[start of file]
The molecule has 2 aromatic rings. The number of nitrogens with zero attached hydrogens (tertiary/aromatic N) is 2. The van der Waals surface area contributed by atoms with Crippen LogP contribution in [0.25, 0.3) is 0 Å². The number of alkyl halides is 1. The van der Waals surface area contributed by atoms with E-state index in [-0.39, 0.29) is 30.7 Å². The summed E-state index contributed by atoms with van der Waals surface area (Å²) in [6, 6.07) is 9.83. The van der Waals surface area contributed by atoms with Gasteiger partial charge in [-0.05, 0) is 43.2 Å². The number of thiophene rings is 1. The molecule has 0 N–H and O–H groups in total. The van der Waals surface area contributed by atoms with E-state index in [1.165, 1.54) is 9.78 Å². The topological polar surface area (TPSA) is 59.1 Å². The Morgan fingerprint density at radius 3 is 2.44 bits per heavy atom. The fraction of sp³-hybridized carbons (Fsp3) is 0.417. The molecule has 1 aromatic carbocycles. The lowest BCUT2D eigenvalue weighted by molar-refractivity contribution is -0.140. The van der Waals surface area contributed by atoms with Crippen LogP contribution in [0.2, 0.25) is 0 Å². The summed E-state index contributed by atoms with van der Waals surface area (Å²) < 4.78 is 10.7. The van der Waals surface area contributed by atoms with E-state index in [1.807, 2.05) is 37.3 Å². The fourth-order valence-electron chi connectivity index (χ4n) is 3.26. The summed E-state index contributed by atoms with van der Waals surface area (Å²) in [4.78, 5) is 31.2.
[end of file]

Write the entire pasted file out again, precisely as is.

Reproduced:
The molecule has 2 aromatic rings. The number of nitrogens with zero attached hydrogens (tertiary/aromatic N) is 2. The van der Waals surface area contributed by atoms with Crippen LogP contribution in [0.25, 0.3) is 0 Å². The number of alkyl halides is 1. The van der Waals surface area contributed by atoms with E-state index in [-0.39, 0.29) is 30.7 Å². The summed E-state index contributed by atoms with van der Waals surface area (Å²) in [6, 6.07) is 9.83. The van der Waals surface area contributed by atoms with Gasteiger partial charge in [-0.05, 0) is 43.2 Å². The number of thiophene rings is 1. The molecule has 0 N–H and O–H groups in total. The van der Waals surface area contributed by atoms with E-state index in [1.165, 1.54) is 9.78 Å². The topological polar surface area (TPSA) is 59.1 Å². The Morgan fingerprint density at radius 3 is 2.44 bits per heavy atom. The fraction of sp³-hybridized carbons (Fsp3) is 0.417. The molecule has 1 aromatic carbocycles. The lowest BCUT2D eigenvalue weighted by molar-refractivity contribution is -0.140. The van der Waals surface area contributed by atoms with Crippen LogP contribution in [0.2, 0.25) is 0 Å². The summed E-state index contributed by atoms with van der Waals surface area (Å²) < 4.78 is 10.7. The van der Waals surface area contributed by atoms with E-state index in [1.807, 2.05) is 37.3 Å². The fourth-order valence-electron chi connectivity index (χ4n) is 3.26. The summed E-state index contributed by atoms with van der Waals surface area (Å²) in [4.78, 5) is 31.2.